We have concentrated on the Bell number sequence and its associated graphs since, as we shall show, there is a sense in which this sequence of graphs is generic in the evaluation of the Quantum Partition Function. By this we mean the following: The exponential generating function for the Bell polynomials is identical to the (integrand of) the Canonical Quantum Partition Function of a non-interacting single-mode boson model. Then, when interactions are present these may be incorporated by the use of suitable strengths associated with the vertices of the graphs. That is, we can represent the perturbation expansion of an interacting model by the same sequence of graphs as in Figure 1, with suitable vertex multipliers (denoted by the terms in the same figure).

### 3.2 The Connected Graph theorem

We introduce this important theorem[7] in order to obtain the exponential generating function of the Bell numbers. The theorem states:

###### Theorem 1

Connected Graph Theorem: If is the exponential generating function of a set of CONNECTED labelled graphs then is the exponential generating function of ALL the graphs.

In Figure 2 we see that there is only one connected graph for each , so

 C(x)=x/1!+x2/2!+x3/3!+…=ex−1

whence

 A(x)=exp(ex−1)

gives the exponential generating function for the Bell numbers.

## 4 Quantum Partition Function

We now show that the Canonical Partition Function of Quantum Statistical mechanics is simply related to the exponential generating function of the Bell polynomials.

### 4.1 Free boson gas and Bell polynomials

The canonical partition function associated with a quantum mechanical hamiltonian is given by

 Z=Trexp(−βH) (6)

where is the usual inverse temperature ( ). We start with the elementary case of the hamiltonian for the single–mode free boson gas (ignoring an additive constant), . The usual computation of the partition function, exploiting the completeness property , is immediate:

 Z = Trexp(−βϵa†a) (7) = ∞∑n=0⟨n|e−βϵ^n|n⟩ = ∞∑n=0e−βϵn = (1−e−βϵ)−1.

However, we may use any complete set to perform the trace. We choose coherent states as defined in Eq.(5) above, which are explicitly given by

 |z⟩=e−|z|2/2∑n(zn/n!)a†n|0⟩. (8)

For these states the completeness or resolution of unity property is

 1π∫d2z|z⟩⟨z|=I≡∫dμ(z)|z⟩⟨z|. (9)

The appropriate trace calculation is

 Z = 1π∫d2z⟨z|exp(−βϵa†a)|z⟩= (10) = 1π∫d2z⟨z|:exp(a†a(e−βϵ−1)):|z⟩, (11)

where we have used the following well-known relation [8, 9] for the forgetful normal ordering operator which means normally order the creation and annihilation operators in forgetting111This procedure generally alters the value of the operator to which it is applied. the commutation relation :

 Nexp(xa†a)=:exp(a†a(ex−1)):. (12)

We therefore obtain, integrating over the angle variable and the radial variable ,

 Z=1π∫2π0dθ∫∞0rdrexp(r2(e−βϵ−1)), (13)

which gives us as before.

We rewrite the above equation to show the connection with our previously–defined combinatorial numbers. Writing and , Eq.(13) becomes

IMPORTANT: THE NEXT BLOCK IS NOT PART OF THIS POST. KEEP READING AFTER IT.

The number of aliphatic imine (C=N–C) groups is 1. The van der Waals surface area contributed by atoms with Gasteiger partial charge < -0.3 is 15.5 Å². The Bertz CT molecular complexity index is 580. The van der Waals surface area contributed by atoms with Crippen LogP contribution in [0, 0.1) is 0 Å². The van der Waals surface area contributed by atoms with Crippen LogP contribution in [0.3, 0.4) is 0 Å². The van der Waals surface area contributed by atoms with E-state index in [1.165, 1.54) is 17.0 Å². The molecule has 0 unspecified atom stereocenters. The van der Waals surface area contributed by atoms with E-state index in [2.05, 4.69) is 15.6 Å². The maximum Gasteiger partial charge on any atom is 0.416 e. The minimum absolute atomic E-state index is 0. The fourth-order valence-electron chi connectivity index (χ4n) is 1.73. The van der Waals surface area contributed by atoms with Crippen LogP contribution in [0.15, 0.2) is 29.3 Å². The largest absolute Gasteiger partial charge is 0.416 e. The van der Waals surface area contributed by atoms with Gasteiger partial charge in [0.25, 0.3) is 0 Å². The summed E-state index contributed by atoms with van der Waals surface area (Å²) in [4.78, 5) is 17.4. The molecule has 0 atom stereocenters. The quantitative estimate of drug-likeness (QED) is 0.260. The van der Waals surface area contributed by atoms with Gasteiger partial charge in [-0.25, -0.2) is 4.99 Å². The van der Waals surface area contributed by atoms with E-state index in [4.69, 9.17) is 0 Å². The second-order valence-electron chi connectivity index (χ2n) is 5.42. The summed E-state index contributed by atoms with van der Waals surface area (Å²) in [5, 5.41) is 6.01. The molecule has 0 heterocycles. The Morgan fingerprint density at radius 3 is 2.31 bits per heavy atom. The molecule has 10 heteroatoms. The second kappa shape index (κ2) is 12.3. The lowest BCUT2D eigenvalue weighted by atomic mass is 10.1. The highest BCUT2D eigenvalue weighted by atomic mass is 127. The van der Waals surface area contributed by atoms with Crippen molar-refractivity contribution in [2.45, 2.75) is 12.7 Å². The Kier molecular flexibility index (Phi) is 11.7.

Z=∞∫0dyexp(y(ex−1)). (14)

This is an integral over the classical exponential generating function for the Bell polynomials as given in Eq.(2). This leads to the combinatorial form for the partition function

 Z=∫∞0dy∞∑n=0Bn(y)xnn!. (15)

### 4.2 General partition functions

We now apply this graphical approach to the general partition function in second quantized form, with the usual definition for the partition function Eq.(6). In general the hamiltonian is given by , where is the energy scale, and is a string (= sum of products of positive powers) of boson creation and annihilation operators. The partition function integrand for which we seek to give a graphical expansion, is

 Z(x)=∫F(x,z)dμ(z), (16)

where

 F(x,z) = ⟨z|exp(xw)|z⟩=(x=−βϵ) (17) = ∞∑n=0⟨z|wn|z⟩xnn! = ∞∑n=0Wn(z)xnn! = exp(∞∑n=1Vn(z)xnn!),

with obvious definitions of and . The sequences and may each be recursively obtained from the other [10]. This relates the sequence of multipliers of Figure 1 to the hamiltonian of Eq.(6). The lower limit in the summation is a consequence of the normalization of the coherent state .

Although Eq.(15) is remarkably simple in form, it is often by no means a straightforward matter to evaluate the analogous integral for other than the free boson system considered here. Further, as we show below, we may not interchange the integration and the summation, as each individual integral diverges. At this point the analogue of this model to perturbative quantum field theory becomes more transparent. For example, to calculate the partition Function , we must integrate over the Partition Function Integrand . Here, the integration over the coherent state parameter plays the role of the space-time integration of Quantum Field Theory. As we have just remarked, with reference to Eq.(15) for the non-interacting case, and as in pQFT (perturbative quantum field theory), term-by-term integration, corresponding to fallaciously interchanging the summation and integration actions, results in infinities at each term, as we now verify for the non-interacting case. Thus even here an elementary form of renormalization is necessary, if we resort to term-wise integration.

Considerations such as these have led many authors, as noted in reference [1], to consider a global, algebraic approach to pQFT; and this we shall do in Section 6.

But first we show how divergences arise.

## 5 The Dobiński Relation and Divergence

### 5.1 Divergence

The celebrated Dobiński relation for the Bell numbers is given by (see, for example, [11]):

 B(n)=1e∞∑k=0knk!,      n=1,2,… (18)

and for the Bell polynomials by

 Bn(y) = e−y∞∑k=0knk!yk. (19)

These relations have been extended in [12].

Using the Dobiński relation Eq.(19) we can rewrite the expression for the partition function for the free single-mode boson Eq.(15) as

 Z = ∫∞0dy∞∑n=0Bn(y)xnn! (20) = ∫∞0∞∑n=0xnn!{e−y∞∑k=0knk!yk}dy (21)

We may attempt to write this as a perturbation expansion (in ) by interchanging the integration and summation, thus:

 Z = ∞∑n=0xnn!∞∑k=0knk!∫∞0{e−yyk}dy (22) = ∞∑n=0xnn!∞∑k=0knk!Γ(k+1) (23) = ∞∑n=0xnn!∞∑k=0kn. (24)

Therefore the resulting “perturbation expansion” is of the form